Eric Orlin is a Roman historian whose primary interests center on the religious practices of the ancient world. He has studied how religious practice both shapes and reflects cultural identity, and he has looked at what the similarities and differences in religious practice across the ancient Mediterranean reveal about the peoples inhabiting that world. He also has been exploring how memory is shaped by religious practices and how those memories in turn shape the development of a society. Orlin is general editor for the Routledge Dictionary of Ancient Mediterranean Religions (Routledge, 2015), and is working on the book Republican Rome: A Social and Cultural History. Earlier he wrote Foreign Cults in Rome:Creating a Roman Empire (Oxford University Press, 2010), which explores how religion contributed to the reshaping of the Roman sense of identity in the wake of their transition from a single city to the dominant power in the Mediterranean basin. Orlin suggests that the methods by which the Romans absorbed cults, priests, and practices allowed them to recreate a clear sense of community that could include the peoples they had conquered. His earlier book, Temples, Religion and Politics in the Roman Republic, discusses the connections between politics and the construction of new temples in Rome. Orlin has published numerous articles in professional journals and regularly gives public presentations. He teaches Greek and Roman history, as well as classical languages.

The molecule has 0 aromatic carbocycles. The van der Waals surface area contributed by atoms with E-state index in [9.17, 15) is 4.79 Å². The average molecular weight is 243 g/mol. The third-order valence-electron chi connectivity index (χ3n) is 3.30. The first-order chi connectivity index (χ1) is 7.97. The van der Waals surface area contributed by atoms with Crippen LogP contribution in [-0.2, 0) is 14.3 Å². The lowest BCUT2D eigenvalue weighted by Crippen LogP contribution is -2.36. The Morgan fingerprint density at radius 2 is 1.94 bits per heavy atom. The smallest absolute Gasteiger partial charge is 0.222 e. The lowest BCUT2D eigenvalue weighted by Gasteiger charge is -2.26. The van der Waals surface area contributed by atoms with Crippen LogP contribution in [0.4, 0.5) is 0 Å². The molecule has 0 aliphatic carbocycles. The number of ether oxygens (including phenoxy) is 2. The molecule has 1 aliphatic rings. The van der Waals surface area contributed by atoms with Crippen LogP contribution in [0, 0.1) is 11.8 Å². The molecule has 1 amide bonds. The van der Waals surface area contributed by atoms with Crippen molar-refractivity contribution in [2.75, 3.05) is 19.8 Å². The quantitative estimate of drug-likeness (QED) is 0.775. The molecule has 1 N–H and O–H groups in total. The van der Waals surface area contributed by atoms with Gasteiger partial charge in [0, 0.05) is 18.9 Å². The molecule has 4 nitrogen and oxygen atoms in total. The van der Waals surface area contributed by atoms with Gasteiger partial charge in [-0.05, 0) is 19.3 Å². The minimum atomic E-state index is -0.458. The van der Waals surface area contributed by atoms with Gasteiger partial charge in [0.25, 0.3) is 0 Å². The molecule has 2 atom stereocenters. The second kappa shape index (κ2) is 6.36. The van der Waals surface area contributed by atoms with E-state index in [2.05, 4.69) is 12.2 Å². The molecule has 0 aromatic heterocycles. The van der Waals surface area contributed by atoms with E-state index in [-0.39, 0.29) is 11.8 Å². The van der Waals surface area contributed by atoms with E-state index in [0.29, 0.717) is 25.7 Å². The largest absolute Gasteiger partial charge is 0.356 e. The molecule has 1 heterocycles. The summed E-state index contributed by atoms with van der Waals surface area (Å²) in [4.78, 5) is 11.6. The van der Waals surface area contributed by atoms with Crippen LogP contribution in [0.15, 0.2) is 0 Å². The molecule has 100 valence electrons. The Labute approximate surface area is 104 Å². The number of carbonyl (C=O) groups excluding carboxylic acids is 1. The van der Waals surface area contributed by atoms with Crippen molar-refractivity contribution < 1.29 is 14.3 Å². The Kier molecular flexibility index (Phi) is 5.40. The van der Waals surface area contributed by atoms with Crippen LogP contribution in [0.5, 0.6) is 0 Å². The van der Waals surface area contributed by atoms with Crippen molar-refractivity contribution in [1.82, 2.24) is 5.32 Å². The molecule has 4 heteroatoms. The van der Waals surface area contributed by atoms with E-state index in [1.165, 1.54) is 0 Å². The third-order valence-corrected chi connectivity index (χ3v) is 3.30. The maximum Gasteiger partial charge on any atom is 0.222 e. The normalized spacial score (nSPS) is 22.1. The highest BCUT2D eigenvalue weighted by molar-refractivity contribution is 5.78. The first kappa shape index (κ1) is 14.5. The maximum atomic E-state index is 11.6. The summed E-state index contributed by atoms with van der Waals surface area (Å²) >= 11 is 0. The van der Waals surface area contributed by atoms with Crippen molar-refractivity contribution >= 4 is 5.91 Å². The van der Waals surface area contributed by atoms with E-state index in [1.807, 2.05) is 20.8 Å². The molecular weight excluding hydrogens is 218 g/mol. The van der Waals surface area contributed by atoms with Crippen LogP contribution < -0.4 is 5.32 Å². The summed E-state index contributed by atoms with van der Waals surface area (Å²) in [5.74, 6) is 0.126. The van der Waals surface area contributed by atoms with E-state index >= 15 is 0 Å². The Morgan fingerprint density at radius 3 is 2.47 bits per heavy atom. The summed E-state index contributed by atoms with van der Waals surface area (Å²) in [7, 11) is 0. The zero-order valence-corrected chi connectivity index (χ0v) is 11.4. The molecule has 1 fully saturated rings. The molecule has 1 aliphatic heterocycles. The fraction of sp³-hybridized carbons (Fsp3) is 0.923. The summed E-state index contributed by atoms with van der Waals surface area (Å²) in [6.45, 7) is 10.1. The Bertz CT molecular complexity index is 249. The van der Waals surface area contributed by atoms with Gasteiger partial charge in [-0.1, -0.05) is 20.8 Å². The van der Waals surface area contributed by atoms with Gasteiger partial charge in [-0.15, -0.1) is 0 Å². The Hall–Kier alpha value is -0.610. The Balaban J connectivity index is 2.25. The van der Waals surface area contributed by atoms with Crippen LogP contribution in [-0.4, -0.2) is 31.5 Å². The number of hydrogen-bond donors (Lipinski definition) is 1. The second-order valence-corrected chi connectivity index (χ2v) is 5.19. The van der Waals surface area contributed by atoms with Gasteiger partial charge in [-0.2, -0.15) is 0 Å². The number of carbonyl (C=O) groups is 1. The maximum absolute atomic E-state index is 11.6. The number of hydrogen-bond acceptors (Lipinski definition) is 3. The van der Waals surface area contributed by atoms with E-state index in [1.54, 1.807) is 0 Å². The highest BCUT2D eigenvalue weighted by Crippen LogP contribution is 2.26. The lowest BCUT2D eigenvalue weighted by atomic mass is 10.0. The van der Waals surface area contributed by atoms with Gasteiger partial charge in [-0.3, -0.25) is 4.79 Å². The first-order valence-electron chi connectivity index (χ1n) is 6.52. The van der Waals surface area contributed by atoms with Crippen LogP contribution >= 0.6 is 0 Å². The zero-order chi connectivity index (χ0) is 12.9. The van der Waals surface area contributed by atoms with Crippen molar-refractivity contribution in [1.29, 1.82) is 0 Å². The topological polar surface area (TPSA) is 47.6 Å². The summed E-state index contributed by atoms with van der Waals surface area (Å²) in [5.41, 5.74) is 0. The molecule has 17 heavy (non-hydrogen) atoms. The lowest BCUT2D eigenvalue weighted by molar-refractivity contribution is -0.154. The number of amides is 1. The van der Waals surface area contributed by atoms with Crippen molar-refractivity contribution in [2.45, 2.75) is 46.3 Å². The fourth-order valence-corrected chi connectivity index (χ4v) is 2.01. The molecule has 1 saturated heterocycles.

B.A., Yale University, 1986; Ph.D., University of California-Berkeley, 1994